This Christmas season, I choke up when I hear so much as "Jingle Bells."  But it's not the song, and it's not even the fact that my kids' childhood experiences are so much more stable than mine.  It's not that it's my baby on the stage.  It's the wonder of it all.  It's the fact that Jesus was a boy like Richie.  Like Ryan.  He played and giggled, made his mother laugh.  I'm so grateful that I have children to watch and help grow.  And it's just too amazing, wonderful, mind-bending... that He was a boy.

Why in the world a boy?  Little boys are great but they're hardly the warrior-like king Israel expected. He came to Bethlehem on a donkey, in the womb of a woman being looked at as an adulterer in the community.  With a father who was likely being looked at through the same lens.  Jesus could have been born to a Queen.  He could have been born in their present-day version of one of the state of the art birthing rooms of our day.  But no... God isn't interested in our perfect, wrapped up with a bow versions of how we think life should be.  He's interested in nothing less than His best for us.  He's interested in us trusting Him and learning to understand that we shouldn't panic if something doesn't go according to plan.  We can't see what He can see.  We don't know what He knows.  I can speculate, study, and search and ask questions, but I will never fully understand His choices.  Every year I see a new facet of this situation... the Prince of Heaven in an unmarried mortal womb.  Brought into the world not just how all other people are, but among the animals in the floor of a barn.  The perfect picture of humility and grace.  Of love and caring,  sacrifice and giving.  Jesus came to save us, absolutely and without question.  But I also believe He came to feel our pain.  Our frustration.  Our excitement.  Our happy, contented laughs with friends.  Our love for our family.  I'm willing to bet He also saw the temptation to keep up with the Joneses, and I know He saw, through growing up and living among us, broken relationship.  I know He saw how hard it is to be different.  To be the one or two moms in the audience drying tears simply because their boy was dressed as the gift that he is.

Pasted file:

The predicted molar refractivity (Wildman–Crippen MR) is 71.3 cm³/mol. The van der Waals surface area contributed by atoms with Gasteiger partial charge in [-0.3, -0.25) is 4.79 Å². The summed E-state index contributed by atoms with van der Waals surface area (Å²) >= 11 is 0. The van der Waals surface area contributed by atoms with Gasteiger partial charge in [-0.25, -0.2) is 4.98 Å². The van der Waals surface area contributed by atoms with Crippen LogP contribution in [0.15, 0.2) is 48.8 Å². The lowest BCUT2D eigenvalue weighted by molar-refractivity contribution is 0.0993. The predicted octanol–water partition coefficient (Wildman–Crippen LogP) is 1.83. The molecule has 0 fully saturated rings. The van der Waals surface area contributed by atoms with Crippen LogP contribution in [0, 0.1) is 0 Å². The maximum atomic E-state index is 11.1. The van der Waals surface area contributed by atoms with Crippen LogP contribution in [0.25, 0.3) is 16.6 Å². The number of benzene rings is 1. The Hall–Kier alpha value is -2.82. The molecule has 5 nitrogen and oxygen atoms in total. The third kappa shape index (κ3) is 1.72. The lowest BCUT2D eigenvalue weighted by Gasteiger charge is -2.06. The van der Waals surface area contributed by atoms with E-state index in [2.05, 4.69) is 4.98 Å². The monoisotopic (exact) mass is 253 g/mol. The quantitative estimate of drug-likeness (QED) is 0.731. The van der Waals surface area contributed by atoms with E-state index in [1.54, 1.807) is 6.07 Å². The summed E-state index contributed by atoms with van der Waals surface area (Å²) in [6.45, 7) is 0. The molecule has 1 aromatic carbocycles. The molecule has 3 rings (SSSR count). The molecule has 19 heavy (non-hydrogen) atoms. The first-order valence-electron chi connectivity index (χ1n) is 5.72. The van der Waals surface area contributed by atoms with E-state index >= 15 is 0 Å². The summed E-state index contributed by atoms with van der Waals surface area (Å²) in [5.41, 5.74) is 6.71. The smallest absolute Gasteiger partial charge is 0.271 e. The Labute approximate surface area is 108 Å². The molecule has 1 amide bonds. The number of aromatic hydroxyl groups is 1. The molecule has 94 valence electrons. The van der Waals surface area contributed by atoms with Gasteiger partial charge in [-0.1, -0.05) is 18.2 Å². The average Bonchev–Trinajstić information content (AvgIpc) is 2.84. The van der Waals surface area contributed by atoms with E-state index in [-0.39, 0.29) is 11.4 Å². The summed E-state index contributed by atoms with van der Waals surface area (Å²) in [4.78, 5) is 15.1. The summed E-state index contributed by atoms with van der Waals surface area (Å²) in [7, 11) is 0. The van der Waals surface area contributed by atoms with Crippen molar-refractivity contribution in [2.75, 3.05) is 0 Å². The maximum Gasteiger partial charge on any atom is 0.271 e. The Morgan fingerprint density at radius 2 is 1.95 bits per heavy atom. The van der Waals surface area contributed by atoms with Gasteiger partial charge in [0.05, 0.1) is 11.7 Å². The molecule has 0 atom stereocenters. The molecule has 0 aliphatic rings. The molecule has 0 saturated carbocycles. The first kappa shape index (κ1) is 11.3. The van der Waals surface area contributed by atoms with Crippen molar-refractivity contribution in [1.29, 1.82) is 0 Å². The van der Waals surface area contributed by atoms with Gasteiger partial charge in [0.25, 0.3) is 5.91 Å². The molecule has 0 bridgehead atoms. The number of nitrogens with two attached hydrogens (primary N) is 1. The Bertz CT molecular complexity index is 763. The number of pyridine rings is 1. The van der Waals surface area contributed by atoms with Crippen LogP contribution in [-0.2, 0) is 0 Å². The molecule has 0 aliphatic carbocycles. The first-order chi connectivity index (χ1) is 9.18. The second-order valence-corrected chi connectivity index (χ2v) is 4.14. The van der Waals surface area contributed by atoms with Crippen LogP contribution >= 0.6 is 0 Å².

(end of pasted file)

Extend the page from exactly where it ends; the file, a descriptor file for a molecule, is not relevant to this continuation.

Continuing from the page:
Ryan made it through the performance, and as I made my way to he and S through the crowd, I saw him jumping and stimming when he saw me, hands flapping with all his might.  I think he was proud of himself, and just like every other kid, he wanted me to be proud.  As he jumped into my arms, S told me that he kept asking to go to Mommy or Daddy.  I hugged him tight, told him how very proud I was, and we went to find Daddy.  And I've never been more happy to sit in line for ice cream, or more tickled to hand him his prize.  And as he finished his ice cream, he stimmed a bit, looked at me, and said "Christmas!"  Then, as I was wondering what he was going to mention about getting a gift, he said "It's about Jesus."  And I'm so very grateful that it is.  That He was a boy like Ryan, Richie... and me.

"He saw a boy like me
He bounced him on his knee
They played some games that made his mother smile
As you place the final piece inside your manger scene
They wondered at this boy They gazed upon this gift
In a boy like me"

Now grab some kleenex for the whole song, "Was He A Boy Like Me", sung by Junior Asparagus